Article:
Origin: English Period: Mid-Victorian Provenance: The Kings Arms, Coaching house, Dorchester Date: c.1860-70 The Wholes: Large Rectangle: 8.75” w x 6.75” h Small Rectangle: 6.5” w x 5.5” h Wide Rectangle: 8.75” w x 5.25” h
The twelve hand coloured drawings, presented in contemporary frames, each depicting various designs for broughams, cabriolets, chariots, curricles, landaus, phaetons, and gigs to have been originally mounted to serve advertising vehicles available for hire from a Dorchester Inn in High East Street, being the Kings Arms, Coaching house, Dorchester and surviving from the middle of the Victorian period.
The wholes are dusty, slightly spoiled and foxed, with some loss to one drawing, the others in a slightly tatty but sound state. The frames are contemporary and simple and are mounted with ivory mount board.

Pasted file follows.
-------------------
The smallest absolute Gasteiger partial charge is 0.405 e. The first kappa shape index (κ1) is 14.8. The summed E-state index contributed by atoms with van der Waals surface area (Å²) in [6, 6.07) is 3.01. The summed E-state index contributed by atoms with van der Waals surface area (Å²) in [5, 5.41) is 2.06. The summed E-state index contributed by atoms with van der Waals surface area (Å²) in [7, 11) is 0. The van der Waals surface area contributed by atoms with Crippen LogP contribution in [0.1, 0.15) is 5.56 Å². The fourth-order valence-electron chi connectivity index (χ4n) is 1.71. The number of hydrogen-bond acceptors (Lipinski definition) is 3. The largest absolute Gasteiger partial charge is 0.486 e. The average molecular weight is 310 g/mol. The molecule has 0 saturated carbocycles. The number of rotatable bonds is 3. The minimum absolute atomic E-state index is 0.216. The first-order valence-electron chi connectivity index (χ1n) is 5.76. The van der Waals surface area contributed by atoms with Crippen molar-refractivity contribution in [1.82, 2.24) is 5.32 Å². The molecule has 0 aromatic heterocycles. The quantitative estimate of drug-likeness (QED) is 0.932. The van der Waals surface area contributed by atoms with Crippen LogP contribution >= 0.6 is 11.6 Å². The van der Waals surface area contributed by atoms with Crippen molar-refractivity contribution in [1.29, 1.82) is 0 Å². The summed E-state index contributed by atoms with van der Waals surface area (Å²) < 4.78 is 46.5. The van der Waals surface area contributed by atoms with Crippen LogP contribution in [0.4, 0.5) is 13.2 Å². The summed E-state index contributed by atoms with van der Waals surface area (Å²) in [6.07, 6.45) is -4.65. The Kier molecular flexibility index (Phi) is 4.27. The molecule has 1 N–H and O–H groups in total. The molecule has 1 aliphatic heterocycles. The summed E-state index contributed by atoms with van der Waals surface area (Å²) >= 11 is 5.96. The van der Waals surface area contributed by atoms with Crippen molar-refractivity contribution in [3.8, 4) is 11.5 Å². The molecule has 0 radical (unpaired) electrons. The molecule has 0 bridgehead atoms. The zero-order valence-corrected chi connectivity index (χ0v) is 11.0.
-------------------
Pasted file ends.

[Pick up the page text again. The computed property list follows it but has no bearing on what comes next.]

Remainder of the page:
The Kings Arms in Dorchester’s High Street East is a traditional coaching inn, the main one of the town, and these drawings would have hung in this Inn mounted together more like a ‘menu’ in larger frames.
An almost bewildering variety of horse-drawn carriages existed. By the early 19th century one's choice of carriage was only in part based on practicality and performance; it was also a status statement and subject to changing fashions. The Coronation year of 1838 was a year, which marked an important epoch in the annals of coach-building with the celebrations for Queen Victoria giving rise to an enormous number of carriage commissions. Carriages and coaches began to disappear as use of steam propulsion began to generate more and more interest and research. Steam power quickly won the battle against animal power as is evident by a newspaper article written in England in 1895 entitled "Horseflesh vs. Steam".
Finely executed, graphically strong, and of good provenance, this nice collective prove both decoratively and intellectually appealing.